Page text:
Garbage Causes Flood in Monrovia

Improper garbage disposal by residents, meanly those engaged in swamp land development is said to have contributed to a wave of flooding in recent days leaving thousands of dwellers homeless in Liberia’s Capital, Monrovia.

Six hours of heavy down pour of rain on the first day of June followed by subsequent down pours on the second day of the new month in Monrovia trigged the wave of flooding.

The situation has left about 3,000 homes to become casualties of water running over chocked public guitars, denying the passage of water into the Du-River, resulting to flooding.

Some of the devastated slump communities include Fiamah and the 12st Street Communities in Sinkor, where most houses submerged in the pour water.

One of the victims of the flood, Isaac Nayanakpeh, is a the head of a family of four. He told WASH Reporters as part of the Exclusive Media Focus on Sanitation with support from WaterAid in Liberia and Sierra Leone that they are disturbed and confused.

“I have all my cooking utensils, our sleeping bed and wearing all damaged and I don't have money to help”, pitifully narrated.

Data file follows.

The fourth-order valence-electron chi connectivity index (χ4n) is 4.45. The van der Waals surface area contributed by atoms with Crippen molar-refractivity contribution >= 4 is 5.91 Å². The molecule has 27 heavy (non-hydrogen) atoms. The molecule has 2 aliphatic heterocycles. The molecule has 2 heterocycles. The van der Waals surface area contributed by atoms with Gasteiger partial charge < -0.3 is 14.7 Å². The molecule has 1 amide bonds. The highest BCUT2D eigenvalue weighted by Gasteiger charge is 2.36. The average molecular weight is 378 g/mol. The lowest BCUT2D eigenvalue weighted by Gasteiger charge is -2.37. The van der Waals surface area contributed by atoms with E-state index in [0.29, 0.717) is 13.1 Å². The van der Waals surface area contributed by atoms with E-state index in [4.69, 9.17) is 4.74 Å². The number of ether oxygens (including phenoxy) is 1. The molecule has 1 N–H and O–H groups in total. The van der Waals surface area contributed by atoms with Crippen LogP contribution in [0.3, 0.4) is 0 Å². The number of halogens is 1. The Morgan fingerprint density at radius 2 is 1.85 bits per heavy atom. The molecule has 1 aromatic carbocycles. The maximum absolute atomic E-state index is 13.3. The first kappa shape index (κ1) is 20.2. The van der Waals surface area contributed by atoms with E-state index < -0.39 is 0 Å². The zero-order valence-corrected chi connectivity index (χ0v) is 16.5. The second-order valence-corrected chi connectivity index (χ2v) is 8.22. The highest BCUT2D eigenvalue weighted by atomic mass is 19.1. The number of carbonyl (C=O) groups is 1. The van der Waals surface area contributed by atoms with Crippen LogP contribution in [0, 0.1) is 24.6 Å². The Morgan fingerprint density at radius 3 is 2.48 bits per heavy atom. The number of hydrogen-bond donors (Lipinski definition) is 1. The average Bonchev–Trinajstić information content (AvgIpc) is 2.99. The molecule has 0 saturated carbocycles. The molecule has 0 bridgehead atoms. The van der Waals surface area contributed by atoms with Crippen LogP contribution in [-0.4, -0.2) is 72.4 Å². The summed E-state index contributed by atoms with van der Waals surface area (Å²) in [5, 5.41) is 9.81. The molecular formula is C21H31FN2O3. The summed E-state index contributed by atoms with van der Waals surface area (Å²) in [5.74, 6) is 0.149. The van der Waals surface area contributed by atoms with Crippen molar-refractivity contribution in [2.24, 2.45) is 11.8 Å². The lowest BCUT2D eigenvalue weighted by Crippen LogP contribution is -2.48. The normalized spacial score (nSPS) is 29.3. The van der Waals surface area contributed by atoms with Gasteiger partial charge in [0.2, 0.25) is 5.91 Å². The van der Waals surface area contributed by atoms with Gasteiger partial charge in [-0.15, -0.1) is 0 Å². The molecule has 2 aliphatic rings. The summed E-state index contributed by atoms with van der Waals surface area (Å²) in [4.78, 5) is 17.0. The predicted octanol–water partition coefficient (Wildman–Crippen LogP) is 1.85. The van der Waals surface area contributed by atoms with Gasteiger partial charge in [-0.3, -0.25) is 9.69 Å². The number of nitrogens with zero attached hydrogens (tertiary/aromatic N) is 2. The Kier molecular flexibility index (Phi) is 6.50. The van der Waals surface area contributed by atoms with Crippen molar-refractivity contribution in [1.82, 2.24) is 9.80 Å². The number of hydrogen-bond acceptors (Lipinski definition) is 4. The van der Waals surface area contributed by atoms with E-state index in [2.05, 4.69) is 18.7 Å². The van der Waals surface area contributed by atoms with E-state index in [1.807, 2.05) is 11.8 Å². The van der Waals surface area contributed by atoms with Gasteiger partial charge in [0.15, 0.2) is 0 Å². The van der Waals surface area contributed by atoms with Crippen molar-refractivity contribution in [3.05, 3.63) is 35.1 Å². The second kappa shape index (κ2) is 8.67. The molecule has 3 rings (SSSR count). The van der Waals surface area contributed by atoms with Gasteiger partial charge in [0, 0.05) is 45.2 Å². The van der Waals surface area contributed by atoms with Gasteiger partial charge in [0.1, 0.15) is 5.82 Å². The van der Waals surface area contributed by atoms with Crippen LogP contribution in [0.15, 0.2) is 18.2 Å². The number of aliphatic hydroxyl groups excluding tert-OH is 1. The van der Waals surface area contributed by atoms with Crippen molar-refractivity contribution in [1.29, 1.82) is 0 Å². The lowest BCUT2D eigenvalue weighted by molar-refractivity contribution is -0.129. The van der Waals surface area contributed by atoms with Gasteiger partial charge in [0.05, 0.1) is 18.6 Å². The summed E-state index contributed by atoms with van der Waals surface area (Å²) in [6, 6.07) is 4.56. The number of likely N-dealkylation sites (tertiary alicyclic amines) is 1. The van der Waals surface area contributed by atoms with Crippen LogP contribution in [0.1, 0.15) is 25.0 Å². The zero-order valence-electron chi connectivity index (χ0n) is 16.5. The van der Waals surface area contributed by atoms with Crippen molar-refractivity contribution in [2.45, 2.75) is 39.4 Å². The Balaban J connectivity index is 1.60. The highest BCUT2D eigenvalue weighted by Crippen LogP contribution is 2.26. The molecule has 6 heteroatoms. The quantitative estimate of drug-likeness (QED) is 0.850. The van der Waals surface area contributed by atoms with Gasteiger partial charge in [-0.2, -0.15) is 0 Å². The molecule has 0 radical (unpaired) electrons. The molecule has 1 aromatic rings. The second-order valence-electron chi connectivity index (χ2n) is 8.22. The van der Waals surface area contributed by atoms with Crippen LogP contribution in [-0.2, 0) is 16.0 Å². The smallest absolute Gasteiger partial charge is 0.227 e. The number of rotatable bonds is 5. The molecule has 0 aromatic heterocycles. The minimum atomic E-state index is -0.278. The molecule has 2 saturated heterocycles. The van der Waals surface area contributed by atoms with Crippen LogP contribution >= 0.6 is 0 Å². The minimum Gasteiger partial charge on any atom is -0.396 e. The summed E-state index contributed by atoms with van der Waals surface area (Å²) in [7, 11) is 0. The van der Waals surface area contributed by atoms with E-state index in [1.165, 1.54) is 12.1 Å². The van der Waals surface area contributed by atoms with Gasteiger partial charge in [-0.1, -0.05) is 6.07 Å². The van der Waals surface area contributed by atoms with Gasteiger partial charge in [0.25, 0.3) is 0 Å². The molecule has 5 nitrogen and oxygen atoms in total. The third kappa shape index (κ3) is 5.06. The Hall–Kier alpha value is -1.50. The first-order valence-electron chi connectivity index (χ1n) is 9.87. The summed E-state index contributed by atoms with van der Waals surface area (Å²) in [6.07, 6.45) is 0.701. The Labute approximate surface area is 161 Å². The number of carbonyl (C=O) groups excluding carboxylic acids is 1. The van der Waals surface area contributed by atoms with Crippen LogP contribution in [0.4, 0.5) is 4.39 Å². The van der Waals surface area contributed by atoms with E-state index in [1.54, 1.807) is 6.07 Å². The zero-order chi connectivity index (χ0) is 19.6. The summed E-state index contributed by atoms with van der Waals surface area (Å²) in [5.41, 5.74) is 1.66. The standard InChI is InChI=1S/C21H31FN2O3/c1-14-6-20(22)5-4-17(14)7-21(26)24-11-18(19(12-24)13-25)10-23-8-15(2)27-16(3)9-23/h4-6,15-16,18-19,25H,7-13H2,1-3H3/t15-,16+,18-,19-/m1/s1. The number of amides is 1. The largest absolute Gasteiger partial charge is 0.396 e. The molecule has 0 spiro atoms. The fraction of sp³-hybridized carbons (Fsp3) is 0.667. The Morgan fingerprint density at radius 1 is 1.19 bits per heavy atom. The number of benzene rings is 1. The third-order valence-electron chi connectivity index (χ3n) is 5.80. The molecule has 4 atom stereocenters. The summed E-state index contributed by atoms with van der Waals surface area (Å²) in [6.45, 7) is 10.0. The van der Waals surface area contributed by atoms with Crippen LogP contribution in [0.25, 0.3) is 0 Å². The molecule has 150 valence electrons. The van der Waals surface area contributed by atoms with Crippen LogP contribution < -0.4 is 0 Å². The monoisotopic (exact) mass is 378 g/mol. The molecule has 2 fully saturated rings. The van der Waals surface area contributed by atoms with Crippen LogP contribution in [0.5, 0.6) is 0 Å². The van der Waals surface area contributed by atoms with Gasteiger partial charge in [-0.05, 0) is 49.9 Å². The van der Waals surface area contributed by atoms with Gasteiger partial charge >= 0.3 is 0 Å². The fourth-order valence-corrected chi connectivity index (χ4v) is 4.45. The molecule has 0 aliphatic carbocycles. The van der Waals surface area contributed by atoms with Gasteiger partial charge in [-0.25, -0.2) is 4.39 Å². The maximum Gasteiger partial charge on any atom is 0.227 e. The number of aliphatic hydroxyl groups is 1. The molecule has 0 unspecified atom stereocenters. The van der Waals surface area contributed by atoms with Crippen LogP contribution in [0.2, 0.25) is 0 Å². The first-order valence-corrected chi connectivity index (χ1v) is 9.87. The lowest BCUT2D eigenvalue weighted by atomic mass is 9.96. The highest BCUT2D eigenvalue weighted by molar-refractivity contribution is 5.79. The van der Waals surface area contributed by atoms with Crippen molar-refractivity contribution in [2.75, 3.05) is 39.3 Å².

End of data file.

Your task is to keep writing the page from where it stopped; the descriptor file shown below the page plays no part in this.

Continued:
After the rain subsided, many of the victims including Nayanakpeh and family  were seen fetching water out of their houses,  while suit cases and household belongings floated about.

Other victims were relocating, many had nowhere to go but sat by at the  roadside hopelessly pleading for assistance.

Nayanakpeh pointed out that:  “the flood came about because government lacks the concern to regulate the construction of buildings along river banks  and not enforcing the protection of wet land areas”.

Considering the indication of heavy rain fall this year, policy makers and implementers must take proactive action against the random construction and the mass rush for swamp land for construction purposes in the city of Monrovia and its environs thereby causing the wave of devastation being encountered by slum dwellers in the city.

According to a Monrovia City Corporation’s Slum Initiative Research conducted 2009 recognized about 27 slums and informal settlements in Monrovia.

Notable among them are, West Point, ClaraTown, LoganTown Soniwein, and South Beach communities.

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